A P/E (price-to-earnings) ratio is a metric that compares a company’s share price to its annual net profits. This ratio can be used to compare companies of similar size and industry to help determine which company is a better investment. A P/E ratio is also an important metric to help determine the future profitability and growth of a company.
In this guide, we’ll go over:
- What Is the P/E Ratio Used For?
- How to Calculate P/E Ratios
- Example of a P/E Ratio Calculation
- How to Show P/E Ratio Knowledge on Your Resume
- Related Investing Skills
What Is the P/E Ratio Used For?
The P/E ratio, also called the earnings multiple, is a business valuation technique that helps investors determine if a company is over- or under-valued. Financial metrics, like P/E ratios, that look at a company’s earnings are important because they can help guide investing and investment banking decisions and inform whether a company is profitable or will be profitable.
The price-to-earnings ratio can be used to compare a company to its competitors in the same industry. Comparing different companies’ P/E ratios can determine which is a better investment. However, the P/E ratio can also be compared to the company’s past performance to get a better idea of how the company has grown and predict how it may grow over time.
Many careers in finance use price-to-earnings ratios when looking at potential investments. Investment bankers and investors rely on this ratio to gain insight into a company’s financial health and potential growth.
What Is a Good P/E Ratio?
There is no such thing as a good or bad ratio. Ultimately, the ratio is relative: A ratio is either high or low only when compared to other companies in the same industry or to the company’s past performance. The ratio needs context to provide value.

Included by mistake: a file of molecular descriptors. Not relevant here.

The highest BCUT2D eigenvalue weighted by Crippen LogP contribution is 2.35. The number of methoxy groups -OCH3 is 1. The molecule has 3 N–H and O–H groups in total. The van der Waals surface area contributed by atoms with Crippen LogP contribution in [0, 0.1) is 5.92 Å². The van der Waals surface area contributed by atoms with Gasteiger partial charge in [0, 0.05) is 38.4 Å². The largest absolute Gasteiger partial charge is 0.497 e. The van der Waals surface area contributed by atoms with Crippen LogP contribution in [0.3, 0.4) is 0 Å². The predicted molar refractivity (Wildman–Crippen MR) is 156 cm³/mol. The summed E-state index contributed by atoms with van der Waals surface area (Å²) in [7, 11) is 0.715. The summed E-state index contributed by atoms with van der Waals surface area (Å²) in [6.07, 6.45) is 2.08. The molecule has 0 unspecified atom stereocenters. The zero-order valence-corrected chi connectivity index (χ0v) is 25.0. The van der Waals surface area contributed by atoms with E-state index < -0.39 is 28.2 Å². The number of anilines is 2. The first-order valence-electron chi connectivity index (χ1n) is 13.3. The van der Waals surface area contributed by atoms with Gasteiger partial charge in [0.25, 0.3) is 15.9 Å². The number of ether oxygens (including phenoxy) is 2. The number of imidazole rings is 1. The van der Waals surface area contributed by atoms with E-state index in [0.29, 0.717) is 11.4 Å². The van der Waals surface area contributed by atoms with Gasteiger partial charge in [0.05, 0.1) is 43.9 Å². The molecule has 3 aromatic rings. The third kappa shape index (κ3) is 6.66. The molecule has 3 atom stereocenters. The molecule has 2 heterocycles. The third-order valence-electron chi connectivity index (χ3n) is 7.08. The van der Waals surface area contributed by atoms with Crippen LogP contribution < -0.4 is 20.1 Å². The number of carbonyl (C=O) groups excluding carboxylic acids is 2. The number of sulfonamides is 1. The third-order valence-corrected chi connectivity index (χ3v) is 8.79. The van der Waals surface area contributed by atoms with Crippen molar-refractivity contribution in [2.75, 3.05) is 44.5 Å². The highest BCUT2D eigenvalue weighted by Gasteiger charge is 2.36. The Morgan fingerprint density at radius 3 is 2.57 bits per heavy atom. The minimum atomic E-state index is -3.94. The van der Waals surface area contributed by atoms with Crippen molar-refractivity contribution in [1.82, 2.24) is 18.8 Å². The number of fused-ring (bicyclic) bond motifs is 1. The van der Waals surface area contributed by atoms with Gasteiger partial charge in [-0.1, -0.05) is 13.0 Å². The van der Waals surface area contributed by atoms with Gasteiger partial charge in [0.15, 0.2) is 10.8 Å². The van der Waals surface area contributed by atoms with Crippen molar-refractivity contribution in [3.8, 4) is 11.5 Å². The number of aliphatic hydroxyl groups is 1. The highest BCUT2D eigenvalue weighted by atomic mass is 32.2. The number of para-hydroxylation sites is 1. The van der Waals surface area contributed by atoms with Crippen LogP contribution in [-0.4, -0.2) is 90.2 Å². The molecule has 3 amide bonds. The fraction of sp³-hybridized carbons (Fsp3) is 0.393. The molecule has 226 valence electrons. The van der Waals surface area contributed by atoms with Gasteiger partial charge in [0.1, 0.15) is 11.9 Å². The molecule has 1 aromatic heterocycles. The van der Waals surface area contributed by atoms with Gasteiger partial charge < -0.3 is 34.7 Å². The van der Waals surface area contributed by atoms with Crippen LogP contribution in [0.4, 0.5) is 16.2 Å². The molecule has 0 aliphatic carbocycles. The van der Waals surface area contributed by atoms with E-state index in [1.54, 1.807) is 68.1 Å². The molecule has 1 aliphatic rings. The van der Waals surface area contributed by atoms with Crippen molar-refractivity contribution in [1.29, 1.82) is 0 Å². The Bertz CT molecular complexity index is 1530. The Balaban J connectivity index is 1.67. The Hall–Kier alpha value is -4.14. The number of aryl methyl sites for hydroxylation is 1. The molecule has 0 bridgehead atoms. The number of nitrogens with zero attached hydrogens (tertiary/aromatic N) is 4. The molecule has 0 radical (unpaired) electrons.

However, high or low earnings-per-share ratios can signify certain things about the company or the investment:
- A high ratio means the stock is overvalued. However, a high ratio often signifies that it is a growth stock, meaning there is a chance of high future performance, even if the cost per share is high at the moment. However, growth stocks are also volatile, meaning they can be risky investments.
- A low ratio means the stock is undervalued. This means that while the company is doing well growth- and profits-wise, the stock price is below par, making it a bargain for investors.
How to Calculate P/E Ratios
There are two main types of P/E ratio analysis:
A trailing P/E analysis divides the cost per share by the company’s past 12 months of earnings (often referred to as the trailing twelve months or TTM). This method is the most commonly used approach because the data is objective — as long as the company has reported its earnings correctly and honestly, a trailing P/E ratio uses only concrete data, rather than subjective or projected data.
However, because past earnings are only reported every quarter, and stock prices can change daily as the market evolves, the trailing P/E ratio will constantly change.
A forward P/E analysis uses forecasted earnings — how much a company expects to earn in the future. Forward P/E ratios are useful because a company’s past data is not always indicative of future performance.
However, a forward P/E relies heavily on estimations from analysts and the company itself. A company may over or underestimate its future earnings as a way to toy with its P/E ratios and drive changes in investor behavior.
>>MORE: What Is an Investor?
P/E Ratio Formula
The main formula used to calculate a company’s trailing P/E ratio is:
P/E Ratio = Cost per Share / Earnings per Share
In this formula: